“For the first time, the Palestinians are on their own. They have slowly internalised the fact that Israel cannot be defeated with arms, and they must move towards a non-armed struggle.”
Israel would be in “serious difficulty” if the protests in Gaza spread, unifying Palestinians in the West Bank, East Jerusalem, Israel and the refugee camps of Lebanon and Syria. “Israel cannot repress all these fronts at the same time,” he said.
Jamal, of Tel Aviv University, observed that the Palestinian struggle would be influenced by changing international circumstances.
“The Israeli right is behaving as if the shift to the right in the west will last forever. It won’t – there will be a backlash,” he argued.
‘No depth to international support’
But if Israel has reason to worry about where increasing hopelessness may drive the Palestinians, it has additional dark clouds looming on the horizon.
International support for Israel has no depth, according to Jeff Halper, an Israeli analyst.
“Israel may have the support of western governments, but it has lost the fight for international public opinion. Its defenders sound increasingly shrill and isolated,” he told Al Jazeera.
Ilan Pappe, an Israeli historian, noted that Israel’s position was severely weakened by its explicit abandonment of any peace process.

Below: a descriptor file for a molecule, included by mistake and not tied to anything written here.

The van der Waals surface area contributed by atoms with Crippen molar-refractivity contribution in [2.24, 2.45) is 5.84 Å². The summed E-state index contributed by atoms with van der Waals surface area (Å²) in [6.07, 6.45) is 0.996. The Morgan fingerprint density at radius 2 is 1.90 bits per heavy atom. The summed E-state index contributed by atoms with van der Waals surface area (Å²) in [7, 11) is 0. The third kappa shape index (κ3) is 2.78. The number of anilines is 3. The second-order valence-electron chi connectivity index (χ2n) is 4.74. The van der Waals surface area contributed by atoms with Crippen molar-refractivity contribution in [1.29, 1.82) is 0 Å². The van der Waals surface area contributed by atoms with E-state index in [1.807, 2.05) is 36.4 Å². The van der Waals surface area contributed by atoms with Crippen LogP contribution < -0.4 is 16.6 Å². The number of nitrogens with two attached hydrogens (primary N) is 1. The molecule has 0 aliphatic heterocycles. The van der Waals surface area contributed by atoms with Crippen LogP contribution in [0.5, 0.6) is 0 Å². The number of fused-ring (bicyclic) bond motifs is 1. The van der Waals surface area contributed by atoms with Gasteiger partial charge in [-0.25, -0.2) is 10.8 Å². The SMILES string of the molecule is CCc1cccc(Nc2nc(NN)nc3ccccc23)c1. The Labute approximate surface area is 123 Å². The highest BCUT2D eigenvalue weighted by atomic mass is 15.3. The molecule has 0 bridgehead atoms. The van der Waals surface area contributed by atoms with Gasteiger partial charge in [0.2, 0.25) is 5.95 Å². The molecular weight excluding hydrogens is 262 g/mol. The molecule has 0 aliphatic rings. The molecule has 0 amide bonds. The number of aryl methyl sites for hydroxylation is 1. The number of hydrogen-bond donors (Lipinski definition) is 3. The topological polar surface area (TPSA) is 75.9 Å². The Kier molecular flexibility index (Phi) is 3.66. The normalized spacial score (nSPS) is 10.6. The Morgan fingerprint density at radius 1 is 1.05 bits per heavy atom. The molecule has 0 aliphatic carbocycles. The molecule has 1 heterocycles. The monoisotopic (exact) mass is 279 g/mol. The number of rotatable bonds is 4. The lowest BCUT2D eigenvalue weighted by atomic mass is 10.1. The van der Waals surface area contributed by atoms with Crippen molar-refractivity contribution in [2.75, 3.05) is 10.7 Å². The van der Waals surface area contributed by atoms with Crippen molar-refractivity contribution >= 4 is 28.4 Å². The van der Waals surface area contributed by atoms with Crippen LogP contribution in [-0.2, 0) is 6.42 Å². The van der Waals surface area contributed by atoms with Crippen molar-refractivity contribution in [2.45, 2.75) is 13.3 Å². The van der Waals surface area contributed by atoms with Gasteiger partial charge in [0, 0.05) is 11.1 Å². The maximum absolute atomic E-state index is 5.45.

“While the two-state framework was formally on the table, it was much easier for people to accept the current reality,” he told Al Jazeera. “But without it, Israel is naked, it is exposed as an apartheid state.”
That, said Jamal, would make it much harder for Israel to maintain alliances with progressives movements in the US and Europe.
He pointed to Jeremy Corbyn, leader of Britain’s opposition Labour party, as an example of the new breed of politician prepared to be outspoken in support of the Palestinians. Polls have also revealed for the first time widespread antipathy towards Israel from within the ranks of the Democratic Party in the US.
“Palestinian strategies of resistance can accelerate this trend,” Jamal added.
Shift to the right
The dramatic shift in Israel towards the far right in recent years, with a series of ever more ultra-nationalist governments under Benjamin Netanyahu, has provoked growing polarisation among Israeli Jews and mounting alienation from liberal Jews overseas.
Traditionally, the latter have been vocal advocates for Israel abroad, especially in the United States.
In the run-up to the 70th anniversary celebrations, there has been an outpouring of fears from liberal commentators about the future.
Bradley Burston observed that Israel was now led by “a government of the racist, by the racist, for the racist”, while Chemi Shalev warned that it was time for liberal Jews in Israel and the US to “circle their wagons” against the Israeli leadership.
Emilie Moatti argued that the “thuggery” of the current government would soon seem moderate in comparison to the “nightmarish circus up the road”.
Meanwhile, analyst Yossi Klein argued: “A clerical fascist state will rise here much faster than you think.” He added that Israel was rapidly becoming a country that “you have to get out of, and fast“.
“It is not just the illusion of Israel as a Jewish and democratic state that is crumbling, Israel is actively abandoning any pretence of being democratic. It is more interested in its Jewishness,” Warschawski said.
Jamal said Israel was becoming “a theocratic, nationalist state” dominated by religious extremists and the settlers. “That is not a direction those Israelis who want peace can go in. The secular population will have to fight for what’s left of Israel’s democracy,” he said.